“Hold on a sec,” she said, and went back into her house. She came out with a large bowl filled with something I couldn’t see.
“What’s that?” I asked.
“Dog food,” she said, putting the bowl down by the side of the street. “A few dogs come by every so often. I’m worried they won’t have anything to eat while I’m gone.”
“Oh.” I suspected that other animals would get to the food first, but I kept quiet.
Because of the weather, we decided to take the shortest route to Denver, even though it meant plenty of driving down two-lane highways. We’d take Route 18 through our rez and into the Pine Ridge reservation, then swing down into Nebraska and eventually get onto the big highway into Denver. I was glad to skip the longer drive through the Badlands — those strange rocks and formations gave me the creeps.
As we started off, I felt some guilt at leaving Nathan behind at his auntie’s house, but also a sense of freedom as we drove away from all the daily rez dramas and problems. And excitement, I had to admit, at being with Marie for the first time in years.
“How’s Nathan doing?” she said.
“All right. He’s still weak, but it looks like he’ll be okay. I dropped him off at Audrey’s place. He didn’t want to go, said he could stay by himself. I told him, no way.”
“You made the right decision,” she said. “Too soon for him to be alone. Not to mention, be good for him to spend some time with an elder.”
I pushed down a twinge of worry. “He’ll keep out of trouble there. I think.”
“So, I’ve been praying on this, and I had an idea,” she said. “Maybe he could help out at the center. You know, volunteer, spend some time with the elders or the kids at day care. The community, right? Stay away from the gangs and drugs.”
“Not a bad idea,” I said. “Problem is getting him motivated. You got any ideas on that, let me know.”
“Well, best way to get kids motivated is to teach them about their culture.”
Not this again. “He needs to focus on his school stuff,” I said. “He graduates from high school, he can go on to college if he wants. Get a real job, a career. But he’s got to do the work.”
“You’re being a little hard on him, don’t you think? You weren’t exactly a model student.”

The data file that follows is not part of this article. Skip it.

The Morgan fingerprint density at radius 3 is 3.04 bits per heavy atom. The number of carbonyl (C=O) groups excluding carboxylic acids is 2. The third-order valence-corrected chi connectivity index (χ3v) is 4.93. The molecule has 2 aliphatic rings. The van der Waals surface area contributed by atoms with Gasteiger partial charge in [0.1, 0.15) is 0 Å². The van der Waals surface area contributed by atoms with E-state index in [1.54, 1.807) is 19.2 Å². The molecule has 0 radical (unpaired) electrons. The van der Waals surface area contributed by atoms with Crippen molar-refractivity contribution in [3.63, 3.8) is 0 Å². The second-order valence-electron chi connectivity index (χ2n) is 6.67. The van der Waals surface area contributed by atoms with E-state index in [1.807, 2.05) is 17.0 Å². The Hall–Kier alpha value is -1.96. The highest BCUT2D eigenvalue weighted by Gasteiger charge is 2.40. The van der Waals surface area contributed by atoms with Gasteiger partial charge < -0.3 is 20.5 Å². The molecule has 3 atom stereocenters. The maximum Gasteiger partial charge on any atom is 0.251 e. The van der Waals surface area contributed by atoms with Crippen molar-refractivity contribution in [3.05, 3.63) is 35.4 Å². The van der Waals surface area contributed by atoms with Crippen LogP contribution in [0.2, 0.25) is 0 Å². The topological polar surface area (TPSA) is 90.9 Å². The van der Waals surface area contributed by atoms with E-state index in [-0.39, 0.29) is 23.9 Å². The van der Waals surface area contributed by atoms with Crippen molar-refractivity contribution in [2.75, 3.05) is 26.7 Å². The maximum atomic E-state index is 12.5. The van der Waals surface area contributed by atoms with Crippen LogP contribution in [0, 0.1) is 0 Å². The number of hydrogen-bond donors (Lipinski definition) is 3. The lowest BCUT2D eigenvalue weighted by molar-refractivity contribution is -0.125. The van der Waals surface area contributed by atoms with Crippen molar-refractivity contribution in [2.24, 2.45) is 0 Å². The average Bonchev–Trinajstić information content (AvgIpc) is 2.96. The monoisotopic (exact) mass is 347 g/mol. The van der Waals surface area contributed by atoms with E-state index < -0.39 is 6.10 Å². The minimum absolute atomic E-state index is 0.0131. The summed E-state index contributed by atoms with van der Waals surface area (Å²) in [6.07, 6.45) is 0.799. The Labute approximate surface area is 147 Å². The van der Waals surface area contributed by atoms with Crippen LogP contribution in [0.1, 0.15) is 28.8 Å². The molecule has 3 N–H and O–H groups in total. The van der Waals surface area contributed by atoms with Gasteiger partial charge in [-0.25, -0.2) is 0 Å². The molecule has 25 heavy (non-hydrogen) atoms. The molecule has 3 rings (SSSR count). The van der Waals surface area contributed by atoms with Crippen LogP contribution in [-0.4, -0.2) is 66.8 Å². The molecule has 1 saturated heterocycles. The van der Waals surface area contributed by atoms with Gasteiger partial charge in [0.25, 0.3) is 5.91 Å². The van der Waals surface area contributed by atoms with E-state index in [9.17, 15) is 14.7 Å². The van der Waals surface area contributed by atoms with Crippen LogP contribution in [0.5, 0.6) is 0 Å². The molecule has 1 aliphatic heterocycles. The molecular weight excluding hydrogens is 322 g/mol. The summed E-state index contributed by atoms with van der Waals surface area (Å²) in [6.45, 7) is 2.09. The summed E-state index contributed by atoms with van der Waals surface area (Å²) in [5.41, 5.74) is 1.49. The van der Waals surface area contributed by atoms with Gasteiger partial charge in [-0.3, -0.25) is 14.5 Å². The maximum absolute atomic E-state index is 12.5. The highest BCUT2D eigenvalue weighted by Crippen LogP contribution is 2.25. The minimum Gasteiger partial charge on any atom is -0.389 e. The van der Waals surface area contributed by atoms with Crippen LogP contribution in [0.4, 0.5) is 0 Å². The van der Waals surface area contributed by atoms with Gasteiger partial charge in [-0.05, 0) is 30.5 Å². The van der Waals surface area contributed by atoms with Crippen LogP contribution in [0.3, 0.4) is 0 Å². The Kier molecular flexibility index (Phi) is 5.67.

This was true. I knew when it was time to shut up, so I asked her to put on some music. She hit a few buttons, and the gloomy sound of some punk band filled the car, something I didn’t recognize.
“Who’s this?” I asked.
“Siouxsie and the Banshees. Their third album. Still the best.” It was a little slow for me, but I’d heard worse. Even though Marie was long past her Goth phase, she’d retained the music of her high school years, to my dismay. When we were together, she’d made me listen to a variety of strange bands and singers — Joy Division, Bauhaus, PJ Harvey, among others. I didn’t mind the stuff with strong guitars, but the electronic bands left me cold. When the song ended, I asked if she could put on something with more of a beat. She hit another button, and a twangy country tune started playing.
“When’d you start listening to this?” I asked. “Doesn’t sound like your usual stuff.”
“Lucinda Williams? I don’t know, a few years ago, heard it on the radio. You like it?”
“Not too bad. Got any metal in there?” A smile and shake of the head.
“Maybe we can trade off songs, you know, alternate music during the ride?” I asked.
I settled in for a long drive.
Twenty songs later, we passed through the desolation of Whiteclay, Nebraska, just over the state line from South Dakota and the Pine Ridge reservation. Pine Ridge was dry, so a handful of liquor stores had popped up in Whiteclay decades ago. The town — population twelve — existed solely to support the beer barns that sold booze to the citizens of Pine Ridge right across the border.
Of course every visiting newspaper reporter and TV camera crew had to take shots of the Indians passed out in town by the stores. The bums with the dirty clothes and the vomit smeared across their faces. Poverty porn. The camera crews never ventured one hundred miles east, where liquor was sold openly on the Rosebud rez. Sure, we had alcoholics — I’d been one of them for a while — but there was far less sensationalism to be filmed or written about on our rez. Instead, every TV anchorperson like Diane Sawyer had to focus on Pine Ridge and the supposedly sad Indians there. There was plenty of sadness on our rez as well, but why not cover the good things that were happening at Rosebud and Pine Ridge? All the rez artists and musicians, the skateboard parks, the new businesses, and the groups revitalizing Lakota language and culture?
I watched the desolate Nebraska landscape pass by, and soon I dozed while Marie drove. After a while, I woke up and looked around.
“Where are we?”
“Just outside Alliance. Still Nebraska. You need to stop?”
It had been a long time since I’d eaten or taken a bathroom break. “Yeah, if there’s a gas station I could go for some beef jerky.”